Both the Muslim Brotherhood parties and the secularist forces are in fact quite divided internally, especially about the strategies they wish to pursue. The Muslim Brotherhood parties are faced with the same political dilemmas that have been for the last few years those of right-of-center parties in Europe. The countries have severe and continuing economic problems, which gives rise to and/or strengthens parties on the far right, which threatens the ability of the "mainstream" right-of-center party to win future elections. In these situations, there have been those everywhere who want to win back voters on the far right by moving in their direction and being "hardline" with the left or secularist forces. And there have been the so-called moderates who think the party should move to the center and regain votes there.
The left or secularist forces contain in turn a wide gamut of groups: truly left groups (but multiple ones) and middle-class democrats seeking to encourage closer economic links with strong market forces in Europe and North America. On economic questions, these middle class groups are quite close in fact to what the moderate Islamist forces propose.
Meanwhile, the forces still loyal to the old venal regimes maintain control over one key institution, the police. It is the police who shoot at the demonstrations of the secularist forces. When these forces protest about the assassination of Chokri Belaid, a key secularist leader, Tunisia's prime minister, Hamadi Jebali, a so-called moderate Islamist, protests that he is as appalled as they at the assassination. To this, the secularist groups reply that the Islamist parties, and especially their so-called hardliners, are responsible in any case indirectly because they have created the climate within which such an assassination could take place.
Furthermore, Tunisia and Egypt are not isolated countries. Their neighbors in the Arab world and beyond are also in turmoil. The geopolitical intrusion of outside forces is very great. Both countries are relatively poor and need outside financial help to deal with the continuing and growing unemployment made more severe by the loss of tourist income that for both countries was a central source of revenue.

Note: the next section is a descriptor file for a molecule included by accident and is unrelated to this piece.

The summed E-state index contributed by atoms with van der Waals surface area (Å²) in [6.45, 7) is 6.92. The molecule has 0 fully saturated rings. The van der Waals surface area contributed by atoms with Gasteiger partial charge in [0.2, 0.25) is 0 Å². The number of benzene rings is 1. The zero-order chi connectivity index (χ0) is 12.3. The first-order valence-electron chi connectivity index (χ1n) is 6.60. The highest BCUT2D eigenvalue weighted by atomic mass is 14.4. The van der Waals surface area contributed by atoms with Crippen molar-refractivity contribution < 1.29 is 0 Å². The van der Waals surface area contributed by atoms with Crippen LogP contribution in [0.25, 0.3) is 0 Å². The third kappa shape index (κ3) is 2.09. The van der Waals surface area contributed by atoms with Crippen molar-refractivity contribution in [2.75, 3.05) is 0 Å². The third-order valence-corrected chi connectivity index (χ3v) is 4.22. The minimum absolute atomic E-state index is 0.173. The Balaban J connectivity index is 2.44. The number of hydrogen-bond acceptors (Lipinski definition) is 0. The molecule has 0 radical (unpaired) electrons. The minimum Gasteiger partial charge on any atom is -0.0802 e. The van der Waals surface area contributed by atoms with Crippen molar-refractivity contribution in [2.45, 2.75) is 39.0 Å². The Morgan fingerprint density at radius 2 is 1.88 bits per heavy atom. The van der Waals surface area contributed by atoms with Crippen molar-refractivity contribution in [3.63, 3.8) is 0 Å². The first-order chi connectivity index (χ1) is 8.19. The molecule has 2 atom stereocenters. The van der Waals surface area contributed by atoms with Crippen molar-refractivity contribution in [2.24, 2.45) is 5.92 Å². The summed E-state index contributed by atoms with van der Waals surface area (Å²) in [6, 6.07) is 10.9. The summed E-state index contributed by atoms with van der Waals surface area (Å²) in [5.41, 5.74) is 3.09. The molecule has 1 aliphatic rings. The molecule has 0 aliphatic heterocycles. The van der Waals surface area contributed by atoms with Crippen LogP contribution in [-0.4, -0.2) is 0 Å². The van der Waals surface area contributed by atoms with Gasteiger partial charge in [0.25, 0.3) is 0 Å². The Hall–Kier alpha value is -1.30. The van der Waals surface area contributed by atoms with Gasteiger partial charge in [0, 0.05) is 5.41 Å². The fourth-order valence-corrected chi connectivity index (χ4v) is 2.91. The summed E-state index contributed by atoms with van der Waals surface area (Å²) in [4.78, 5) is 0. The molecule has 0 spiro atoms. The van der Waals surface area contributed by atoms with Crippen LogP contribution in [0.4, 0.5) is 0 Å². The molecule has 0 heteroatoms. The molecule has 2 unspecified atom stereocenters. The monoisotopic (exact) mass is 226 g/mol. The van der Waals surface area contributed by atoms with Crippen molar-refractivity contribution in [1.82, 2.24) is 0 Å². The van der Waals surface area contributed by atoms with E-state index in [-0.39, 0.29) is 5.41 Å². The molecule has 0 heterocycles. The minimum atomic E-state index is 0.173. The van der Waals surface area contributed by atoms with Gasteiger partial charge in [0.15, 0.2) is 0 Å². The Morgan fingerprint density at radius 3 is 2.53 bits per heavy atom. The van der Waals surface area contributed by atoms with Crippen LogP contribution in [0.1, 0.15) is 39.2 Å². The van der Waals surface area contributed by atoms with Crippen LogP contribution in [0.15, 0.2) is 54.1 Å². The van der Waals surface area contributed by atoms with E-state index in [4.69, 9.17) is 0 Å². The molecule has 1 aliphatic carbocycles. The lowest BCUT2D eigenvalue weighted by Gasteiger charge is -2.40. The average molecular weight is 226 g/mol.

So where is all this heading? There are only two possible directions. One is the end of the revolution, at least for the time being. The two countries could see strongly-entrenched rightwing governments, supported (perhaps even controlled) by the military, with socially conservative constitutions and cautious foreign policies. The other is the beginning of the revolution, in which the initial spirit of 1968 regains force, and both Tunisia and Egypt become again beacons of social transformation for themselves, for the rest of the Arab world, for the entire world.
For the moment, it seems as though the forces that are pushing for the end of the revolution have the upper hand. But in this chaotic world, it is far too early to lower the curtain on a renewed revolutionary force in both countries. Immanuel Wallerstein, Senior Research Scholar at Yale University, is the author of The Decline of American Power: The U.S. in a Chaotic World (New Press). Copyright ©2013 Immanuel Wallerstein - distributed by Agence Global